Lazarus is the personification of the whole of the human race, of each of us separately. Lazarus’ home town, Bethany, is the home of all of us, according to Father Alexander Schmemann*. He’s presented to us, raised, at the threshold of Holy and Great Week as a harbinger of Christ’s victory over death. Moreover, the raising of Lazarus announces the resurrection of the dead, which comes about as a consequence of the Resurrection of the Lord: ‘Before your own death, Christ, you raised from hell Lazarus who was four days dead and you shook the domain of death’ (Lauds at Mattins, Lazarus Saturday).

Jesus shows that the resurrection is an event which is already present, because he doesn’t merely cause it; he is, in very fact, the resurrection and life.

With his being raised, four days dead Lazarus comes today to remind us that we, too, with the flesh (which is likened to his sister, Martha) and the soul (which is in charge of the body and is likened to his sister, Mary) should turn to our Lord Jesus Christ so that he can raise our mind from sin and death and that we, too, can have the opportunity to gaze upon his face.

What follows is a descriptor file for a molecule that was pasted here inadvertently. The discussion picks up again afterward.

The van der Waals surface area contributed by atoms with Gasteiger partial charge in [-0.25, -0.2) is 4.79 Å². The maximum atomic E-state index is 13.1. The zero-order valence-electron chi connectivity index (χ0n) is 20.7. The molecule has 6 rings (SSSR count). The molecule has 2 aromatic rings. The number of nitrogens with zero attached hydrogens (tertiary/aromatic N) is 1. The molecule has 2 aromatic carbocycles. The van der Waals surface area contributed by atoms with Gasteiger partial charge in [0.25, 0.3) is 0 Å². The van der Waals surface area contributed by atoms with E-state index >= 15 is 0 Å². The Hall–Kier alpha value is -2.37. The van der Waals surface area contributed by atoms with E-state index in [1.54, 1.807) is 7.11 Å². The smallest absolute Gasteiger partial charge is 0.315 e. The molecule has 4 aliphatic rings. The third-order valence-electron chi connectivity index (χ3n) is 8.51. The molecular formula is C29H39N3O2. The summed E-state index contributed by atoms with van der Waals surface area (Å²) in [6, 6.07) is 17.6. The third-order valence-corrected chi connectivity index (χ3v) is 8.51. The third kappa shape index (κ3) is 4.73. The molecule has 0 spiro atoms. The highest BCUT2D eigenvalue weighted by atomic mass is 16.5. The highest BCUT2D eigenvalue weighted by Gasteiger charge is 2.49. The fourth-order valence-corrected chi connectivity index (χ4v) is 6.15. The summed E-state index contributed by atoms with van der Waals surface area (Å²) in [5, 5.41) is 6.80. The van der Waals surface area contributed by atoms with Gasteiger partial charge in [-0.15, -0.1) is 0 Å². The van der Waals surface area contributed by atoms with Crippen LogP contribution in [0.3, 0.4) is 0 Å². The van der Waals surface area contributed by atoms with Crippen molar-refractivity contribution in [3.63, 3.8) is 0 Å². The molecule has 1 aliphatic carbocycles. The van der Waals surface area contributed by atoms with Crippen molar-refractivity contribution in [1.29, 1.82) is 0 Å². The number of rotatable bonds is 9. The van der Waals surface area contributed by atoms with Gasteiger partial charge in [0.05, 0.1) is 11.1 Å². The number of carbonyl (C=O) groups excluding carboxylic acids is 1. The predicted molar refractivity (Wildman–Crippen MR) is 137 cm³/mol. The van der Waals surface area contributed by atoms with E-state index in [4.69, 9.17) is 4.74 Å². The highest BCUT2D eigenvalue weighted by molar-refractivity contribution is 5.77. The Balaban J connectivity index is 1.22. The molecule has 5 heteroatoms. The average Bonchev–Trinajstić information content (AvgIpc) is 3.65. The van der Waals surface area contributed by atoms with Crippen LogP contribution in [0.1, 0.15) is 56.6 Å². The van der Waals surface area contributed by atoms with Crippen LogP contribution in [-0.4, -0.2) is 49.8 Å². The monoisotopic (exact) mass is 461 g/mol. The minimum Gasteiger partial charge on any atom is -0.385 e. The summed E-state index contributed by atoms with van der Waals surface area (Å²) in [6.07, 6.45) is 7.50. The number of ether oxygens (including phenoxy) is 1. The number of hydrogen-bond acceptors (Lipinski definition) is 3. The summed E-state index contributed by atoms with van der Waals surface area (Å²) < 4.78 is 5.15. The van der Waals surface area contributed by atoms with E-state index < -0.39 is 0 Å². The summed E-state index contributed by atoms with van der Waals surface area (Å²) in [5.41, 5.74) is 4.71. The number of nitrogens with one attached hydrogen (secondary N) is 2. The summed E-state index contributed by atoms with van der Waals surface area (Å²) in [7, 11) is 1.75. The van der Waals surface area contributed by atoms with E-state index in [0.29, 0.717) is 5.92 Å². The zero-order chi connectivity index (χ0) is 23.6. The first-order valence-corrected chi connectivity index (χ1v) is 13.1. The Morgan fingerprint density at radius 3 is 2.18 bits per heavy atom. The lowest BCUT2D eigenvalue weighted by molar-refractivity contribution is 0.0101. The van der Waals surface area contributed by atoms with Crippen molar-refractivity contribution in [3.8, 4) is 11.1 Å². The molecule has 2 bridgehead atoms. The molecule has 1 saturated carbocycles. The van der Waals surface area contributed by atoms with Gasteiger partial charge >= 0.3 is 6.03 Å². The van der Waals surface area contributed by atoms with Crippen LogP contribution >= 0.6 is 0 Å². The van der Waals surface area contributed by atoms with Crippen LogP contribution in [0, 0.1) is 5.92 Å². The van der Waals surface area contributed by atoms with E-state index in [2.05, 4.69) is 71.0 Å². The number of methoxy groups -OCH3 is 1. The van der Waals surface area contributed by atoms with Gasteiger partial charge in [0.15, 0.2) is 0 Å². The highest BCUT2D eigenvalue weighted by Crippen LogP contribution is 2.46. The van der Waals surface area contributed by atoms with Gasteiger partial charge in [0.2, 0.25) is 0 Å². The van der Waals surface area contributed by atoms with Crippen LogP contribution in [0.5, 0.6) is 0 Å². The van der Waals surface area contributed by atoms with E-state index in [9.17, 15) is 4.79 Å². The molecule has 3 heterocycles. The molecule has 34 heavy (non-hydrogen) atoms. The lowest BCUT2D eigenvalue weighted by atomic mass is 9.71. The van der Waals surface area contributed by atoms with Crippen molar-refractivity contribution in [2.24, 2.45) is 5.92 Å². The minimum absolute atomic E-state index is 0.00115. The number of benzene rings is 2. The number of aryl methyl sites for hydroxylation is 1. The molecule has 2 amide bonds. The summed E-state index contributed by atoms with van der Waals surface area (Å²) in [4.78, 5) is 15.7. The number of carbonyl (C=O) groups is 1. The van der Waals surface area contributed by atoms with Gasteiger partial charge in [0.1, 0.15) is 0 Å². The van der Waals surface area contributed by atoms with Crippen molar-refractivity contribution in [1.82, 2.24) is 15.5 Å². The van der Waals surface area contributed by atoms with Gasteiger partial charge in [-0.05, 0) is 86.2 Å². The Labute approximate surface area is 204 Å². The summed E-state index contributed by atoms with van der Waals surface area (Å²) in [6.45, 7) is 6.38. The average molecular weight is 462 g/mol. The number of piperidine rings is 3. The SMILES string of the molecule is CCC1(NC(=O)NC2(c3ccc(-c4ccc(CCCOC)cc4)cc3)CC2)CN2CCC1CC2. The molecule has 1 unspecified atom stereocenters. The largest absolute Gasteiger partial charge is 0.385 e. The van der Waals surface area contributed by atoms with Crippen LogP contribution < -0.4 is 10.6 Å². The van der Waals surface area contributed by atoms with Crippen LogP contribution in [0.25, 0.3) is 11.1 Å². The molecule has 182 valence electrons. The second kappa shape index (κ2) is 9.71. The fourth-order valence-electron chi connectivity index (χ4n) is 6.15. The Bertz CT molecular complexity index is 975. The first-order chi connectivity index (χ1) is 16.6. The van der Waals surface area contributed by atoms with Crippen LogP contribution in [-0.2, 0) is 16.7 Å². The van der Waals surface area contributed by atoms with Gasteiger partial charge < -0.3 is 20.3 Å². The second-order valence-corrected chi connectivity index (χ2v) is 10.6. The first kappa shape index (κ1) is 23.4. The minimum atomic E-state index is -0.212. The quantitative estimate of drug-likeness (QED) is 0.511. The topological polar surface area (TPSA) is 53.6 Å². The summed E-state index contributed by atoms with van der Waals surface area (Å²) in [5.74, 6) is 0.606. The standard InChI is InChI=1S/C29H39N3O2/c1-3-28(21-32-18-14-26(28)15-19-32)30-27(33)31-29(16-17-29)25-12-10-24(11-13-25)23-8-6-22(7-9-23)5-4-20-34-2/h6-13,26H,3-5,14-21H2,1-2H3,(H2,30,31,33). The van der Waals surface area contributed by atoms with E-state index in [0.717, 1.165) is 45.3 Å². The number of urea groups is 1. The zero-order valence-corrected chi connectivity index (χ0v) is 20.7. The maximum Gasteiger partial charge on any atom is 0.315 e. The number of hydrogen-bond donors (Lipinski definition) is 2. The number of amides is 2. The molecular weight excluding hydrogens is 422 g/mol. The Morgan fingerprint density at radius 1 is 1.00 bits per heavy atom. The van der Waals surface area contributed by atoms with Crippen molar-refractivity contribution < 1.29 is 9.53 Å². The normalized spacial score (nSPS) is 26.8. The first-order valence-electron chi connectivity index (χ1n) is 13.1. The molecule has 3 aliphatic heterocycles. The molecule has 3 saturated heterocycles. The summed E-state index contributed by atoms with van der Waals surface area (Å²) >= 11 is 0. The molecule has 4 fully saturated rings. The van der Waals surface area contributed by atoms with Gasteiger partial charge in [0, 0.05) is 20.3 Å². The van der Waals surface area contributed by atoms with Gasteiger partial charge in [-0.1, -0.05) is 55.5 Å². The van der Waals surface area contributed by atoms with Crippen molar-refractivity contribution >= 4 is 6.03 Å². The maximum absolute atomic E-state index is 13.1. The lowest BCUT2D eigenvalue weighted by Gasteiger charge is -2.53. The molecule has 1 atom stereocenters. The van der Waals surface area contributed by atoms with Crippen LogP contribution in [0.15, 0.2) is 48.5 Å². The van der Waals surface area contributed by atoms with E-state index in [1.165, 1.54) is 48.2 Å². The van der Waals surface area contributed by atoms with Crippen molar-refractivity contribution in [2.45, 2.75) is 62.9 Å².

* ‘Lazarus, the friend of Jesus, personifies the whole of mankind and also each man, as Bethany — the home of Lazarus, — stands for the whole world — the home of man’. Archpriest Alexander Schmemann, Great Lent: Journey to Pascha (1969; revised ed. 1974).

Source: pemptousia.com


Pemptousia Partnership

Pemptousia and OCN have entered a strategic partnership to bring Orthodoxy Worldwide. Greek philosophers from Ionia considered held that there were four elements or essences (ousies) in nature: earth, water, fire and air. Aristotle added ether to this foursome, which would make it the fifth (pempto) essence, pemptousia, or quintessence. The incarnation of God the Word found fertile ground in man’s proclivity to beauty, to goodness, to truth and to the eternal. Orthodoxy has not functioned as some religion or sect. It was not the movement of the human spirit towards God but the revelation of the true God, Jesus Christ, to man. A basic precept of Orthodoxy is that of the person ­– the personhood of God and of man. Orthodoxy is not a religious philosophy or way of thinking but revelation and life standing on the foundations of divine experience; it is the transcendence of the created and the intimacy of the Uncreated. Orthodox theology is drawn to genuine beauty; it is the theology of the One “fairer than the sons of men”. So in "Pemptousia", we just want to declare this "fifth essence", the divine beaut in our life. Please note, not all Pemptousia articles have bylines. If the author is known, he or she is listed in the article above.